Lighting of the Lawn celebrated its twentieth anniversary Monday night with the theme “Brighter Than Ever,” signaling the event’s return to an in-person experience after being held virtually last year due to the COVID-19 pandemic.
LOTL was founded following the Sept. 11, 2001 attacks as a way to foster unity among the University and Charlottesville communities. Powered by over 11,000 lights spanning the Rotunda and the Lawn, this year’s light show lasted about 22 minutes total — twice as long as in previous years — in honor of the event’s twentieth anniversary.
Attendance was recorded at around 14,000 people. The first 8,000 attendees received glowsticks to be used during the light show — more than double the amount in 2019, when 3,000 glow sticks were handed out.
Prior to the central light show, food trucks selling Filipino food, tacos and popcorn spanned South Lawn, as well as several photo booths where families and friends could take photos of themselves adorned in illuminated jewelry. Complimentary cookies, cider and hot chocolate were also offered in the center of the Lawn while supplies lasted.
The event began with an introduction from the co-chairs of LOTL, fourth-year College students Emma Sisk and Zach Steele.
“Last year was a very difficult time for all of us, but we have found our light and arrived stronger on the other side,” Sisk said. “Tonight will reflect the resilience of our school and community as we all stand ‘Brighter Than Ever’ before.”
The introduction was immediately followed by a series of 16 festive performances featuring over 30 different student organizations.
University Singers opened the night with a rendition of “Carol of the Bells,” which was followed by dance performances from K-Edge and Virginia Dance Company. Throughout the night, a cappella groups including Hoos in Treble, Academical Village People, Silhooettes and Hullabahoos performed for the crowd, along with dance groups such as University Dance Company, Akademix and Xtasee.
Following the performances, Ian Solomon, dean of the Batten School of Leadership and Public Policy, Pamela Cipriano, dean of the School of Nursing, Physics Prof. Lou Bloomfield and Robyn Hadley, vice president and chief student affairs officer, read a poem addressed to students at the University.
The audience then put their arms around each other’s shoulders for a familiar rendition of “The Good Old Song” before the countdown to the official light show began. Sisk noted that this was her favorite part of the night.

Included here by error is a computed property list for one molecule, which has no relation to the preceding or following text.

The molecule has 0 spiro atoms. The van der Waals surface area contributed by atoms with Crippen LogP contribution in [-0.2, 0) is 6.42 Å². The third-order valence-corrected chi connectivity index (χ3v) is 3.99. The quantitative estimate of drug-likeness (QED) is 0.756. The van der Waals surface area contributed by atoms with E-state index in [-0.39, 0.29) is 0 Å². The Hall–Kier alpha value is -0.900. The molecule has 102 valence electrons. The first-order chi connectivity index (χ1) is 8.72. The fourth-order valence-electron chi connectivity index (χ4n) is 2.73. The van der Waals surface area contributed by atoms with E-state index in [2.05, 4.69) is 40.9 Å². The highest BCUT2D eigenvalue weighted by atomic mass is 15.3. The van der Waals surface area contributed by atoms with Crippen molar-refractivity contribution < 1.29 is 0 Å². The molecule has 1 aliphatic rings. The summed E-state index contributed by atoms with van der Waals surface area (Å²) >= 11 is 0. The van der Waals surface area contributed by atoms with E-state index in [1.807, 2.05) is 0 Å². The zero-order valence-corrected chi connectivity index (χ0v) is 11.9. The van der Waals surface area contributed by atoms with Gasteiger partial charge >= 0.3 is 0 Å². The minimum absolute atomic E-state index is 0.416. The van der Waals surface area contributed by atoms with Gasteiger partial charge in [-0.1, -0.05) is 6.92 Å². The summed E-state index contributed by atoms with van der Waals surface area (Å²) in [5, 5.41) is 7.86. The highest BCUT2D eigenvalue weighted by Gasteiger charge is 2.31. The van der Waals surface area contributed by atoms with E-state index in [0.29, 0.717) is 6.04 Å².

“Those minutes were so special, to see a crowd of thousands all swaying together in anticipation and excitement,” Sisk said.
Once the lights on the Rotunda switched on, the previously silent crowd launched into an 11-minute dance party. Attendees sang and bopped their heads to music from a playlist that had been customized months in advance — this year, songs were confirmed in September in order to ensure that there would be enough time to program the light show.
Second-year Engineering student Jason Nguyen hadn’t watched the livestream of LOTL his first year and said that his favorite part of the event was “definitely the light show,” although he wished that it was longer than it was.
“I heard [LOTL] was a big tradition for U.Va.,” Nguyen said. “The light show was fun, a lot of the singing groups and dancing groups were entertaining.”
After around 11 minutes, the typical time for a LOTL light show, an announcement was made about a surprise to commemorate the 20th anniversary of the event. After a brief silence, the Rotunda once again lit up, leading the crowd into another 11 minutes of fun, music and lights.
The crowd at LOTL was made up of students across all years at the University, who came to the event for different reasons and with different expectations. First year students were eager for the opportunity to delve into University traditions.
“I felt like it’s an experience I wanted to have while I was at U.Va., so why not come the first year?” first-year Engineering student Anastasia Nicholson said. “The dancing groups were my favorite part — they were really impressive.”
Upperclassmen have only had one or two chances to see LOTL in person since their first year — many also chose not to watch it virtually last year.
“The last time we were at LOTL was our first year so I was very excited to come back and see it in person,” third-year College student Zainab Jaffa said. “Honestly I think I had more fun this year because the people I was with I’m closer to … first year I kind of just went with my hall and so I was more excited about it this year because of my friends.”
Third-year College student Riley Reynolds said that as a transfer student, it was a “given” that she attended LOTL in order to participate in as many University traditions as possible before graduating.
Halfway through the second half of the light show, luminescent inflatable balls began falling from the sky, tossed into the crowd from the roofs of Lawn rooms. Students in the crowd began to jump up and down, trying to hit one of the balls as the night progressed against a backdrop of music and festive lights.
Third-year Engineering student Gabriel Silliman managed to catch one of the balls and carried it under his arm following the conclusion of the light show, saying that it was one of the best parts of the night.
“It was fun first year, it’s fun this year — it was lit,” Silliman said.